Uncontested divorces, given their nature, are faster and more cost-effective than contested divorces. With an uncontested divorce, you could simply hire and go through a mediator to get to a settlement agreement without needing to involve attorneys.
These divorces are streamlined because they don’t have to go before a judge to make the final decision on various factors. Everything is already agreed to, so the judge can review the agreement and finalize the divorce. This is the best option for those couples who can work with one another to hammer out the details of their divorce without the influence of the courts.
The minimum length of time for an uncontested divorce would be 61 days. In reality, it will generally take about 90 days for the divorce to go through due to the availability of the court.
A contested divorce is one where you and your spouse have disagreements over some or all of the main issues in the case. This might include property division, custody, and support, for example. When you and your spouse are unable to agree on any of these factors, the court will make those decisions for you.
An uncontested divorce means you and your spouse will be going through litigation. While you could represent yourself in your divorce, it is not advised. Having an attorney helps to ensure your interests are protected.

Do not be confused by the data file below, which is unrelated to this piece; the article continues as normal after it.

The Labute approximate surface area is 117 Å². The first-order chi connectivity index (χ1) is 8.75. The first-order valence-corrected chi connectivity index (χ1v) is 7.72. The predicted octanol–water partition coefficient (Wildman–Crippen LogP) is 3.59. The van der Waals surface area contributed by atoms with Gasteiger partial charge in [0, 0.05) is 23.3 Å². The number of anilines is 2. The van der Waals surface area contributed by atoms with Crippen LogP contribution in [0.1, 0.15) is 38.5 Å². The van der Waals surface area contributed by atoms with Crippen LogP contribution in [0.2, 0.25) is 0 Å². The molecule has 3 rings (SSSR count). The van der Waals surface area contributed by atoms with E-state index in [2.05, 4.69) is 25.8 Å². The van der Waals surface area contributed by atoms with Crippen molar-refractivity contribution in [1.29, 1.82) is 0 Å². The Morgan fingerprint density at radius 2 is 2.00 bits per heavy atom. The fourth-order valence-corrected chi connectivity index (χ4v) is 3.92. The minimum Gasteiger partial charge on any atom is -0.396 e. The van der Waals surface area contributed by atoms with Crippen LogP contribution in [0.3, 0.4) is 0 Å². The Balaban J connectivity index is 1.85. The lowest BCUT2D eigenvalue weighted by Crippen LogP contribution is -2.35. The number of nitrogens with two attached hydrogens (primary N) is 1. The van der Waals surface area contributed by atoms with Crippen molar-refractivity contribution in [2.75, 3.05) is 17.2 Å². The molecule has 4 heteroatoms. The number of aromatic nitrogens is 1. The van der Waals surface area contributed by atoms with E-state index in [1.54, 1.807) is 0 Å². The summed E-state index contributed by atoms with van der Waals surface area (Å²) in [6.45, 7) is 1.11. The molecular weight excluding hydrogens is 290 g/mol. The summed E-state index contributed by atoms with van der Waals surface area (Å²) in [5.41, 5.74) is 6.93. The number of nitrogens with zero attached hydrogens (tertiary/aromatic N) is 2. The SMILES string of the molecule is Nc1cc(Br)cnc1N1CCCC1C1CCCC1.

Due to the disagreements, you will find that contested divorces take far longer to resolve than uncontested divorces. Couples not only need to wait for their court date, but each side then has to present their case before the judge. Even after the case has been presented by both sides, the judge will take time to review the case before they make their decisions.
Often, these types of divorces will take up to a year to finalize. The number of areas of disagreement where the judge will have to make a decision is going to affect the timeline. You may find that the case takes less time if you have only a few issues that need to be resolved. In more complex and contentious cases, it could take well over a year to finalize.